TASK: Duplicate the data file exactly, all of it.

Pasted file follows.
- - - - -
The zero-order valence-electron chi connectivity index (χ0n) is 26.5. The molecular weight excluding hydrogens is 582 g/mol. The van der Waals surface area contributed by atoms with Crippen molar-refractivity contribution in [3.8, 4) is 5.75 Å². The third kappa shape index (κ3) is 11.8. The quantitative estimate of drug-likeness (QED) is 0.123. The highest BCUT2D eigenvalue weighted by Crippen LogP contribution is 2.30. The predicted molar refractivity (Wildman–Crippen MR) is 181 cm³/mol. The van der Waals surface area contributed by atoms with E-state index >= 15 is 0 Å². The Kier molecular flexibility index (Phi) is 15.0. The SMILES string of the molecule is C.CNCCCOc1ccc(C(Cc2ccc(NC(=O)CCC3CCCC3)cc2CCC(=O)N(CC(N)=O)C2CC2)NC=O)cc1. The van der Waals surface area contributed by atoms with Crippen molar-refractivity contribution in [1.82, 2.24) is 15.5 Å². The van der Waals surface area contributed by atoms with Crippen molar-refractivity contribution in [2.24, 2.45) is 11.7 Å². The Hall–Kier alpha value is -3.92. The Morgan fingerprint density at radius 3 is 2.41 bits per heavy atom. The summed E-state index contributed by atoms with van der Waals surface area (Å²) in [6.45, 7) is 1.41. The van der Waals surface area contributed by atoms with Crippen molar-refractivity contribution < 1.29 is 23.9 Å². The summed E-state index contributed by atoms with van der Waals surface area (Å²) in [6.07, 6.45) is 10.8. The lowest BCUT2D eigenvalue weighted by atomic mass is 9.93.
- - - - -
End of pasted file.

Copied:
The zero-order valence-electron chi connectivity index (χ0n) is 26.5. The molecular weight excluding hydrogens is 582 g/mol. The van der Waals surface area contributed by atoms with Crippen molar-refractivity contribution in [3.8, 4) is 5.75 Å². The third kappa shape index (κ3) is 11.8. The quantitative estimate of drug-likeness (QED) is 0.123. The highest BCUT2D eigenvalue weighted by Crippen LogP contribution is 2.30. The predicted molar refractivity (Wildman–Crippen MR) is 181 cm³/mol. The van der Waals surface area contributed by atoms with E-state index >= 15 is 0 Å². The Kier molecular flexibility index (Phi) is 15.0. The SMILES string of the molecule is C.CNCCCOc1ccc(C(Cc2ccc(NC(=O)CCC3CCCC3)cc2CCC(=O)N(CC(N)=O)C2CC2)NC=O)cc1. The van der Waals surface area contributed by atoms with Crippen molar-refractivity contribution in [1.82, 2.24) is 15.5 Å². The van der Waals surface area contributed by atoms with Crippen molar-refractivity contribution in [2.24, 2.45) is 11.7 Å². The Hall–Kier alpha value is -3.92. The Morgan fingerprint density at radius 3 is 2.41 bits per heavy atom. The summed E-state index contributed by atoms with van der Waals surface area (Å²) in [6.45, 7) is 1.41. The van der Waals surface area contributed by atoms with Crippen molar-refractivity contribution < 1.29 is 23.9 Å². The summed E-state index contributed by atoms with van der Waals surface area (Å²) in [6.07, 6.45) is 10.8. The lowest BCUT2D eigenvalue weighted by atomic mass is 9.93.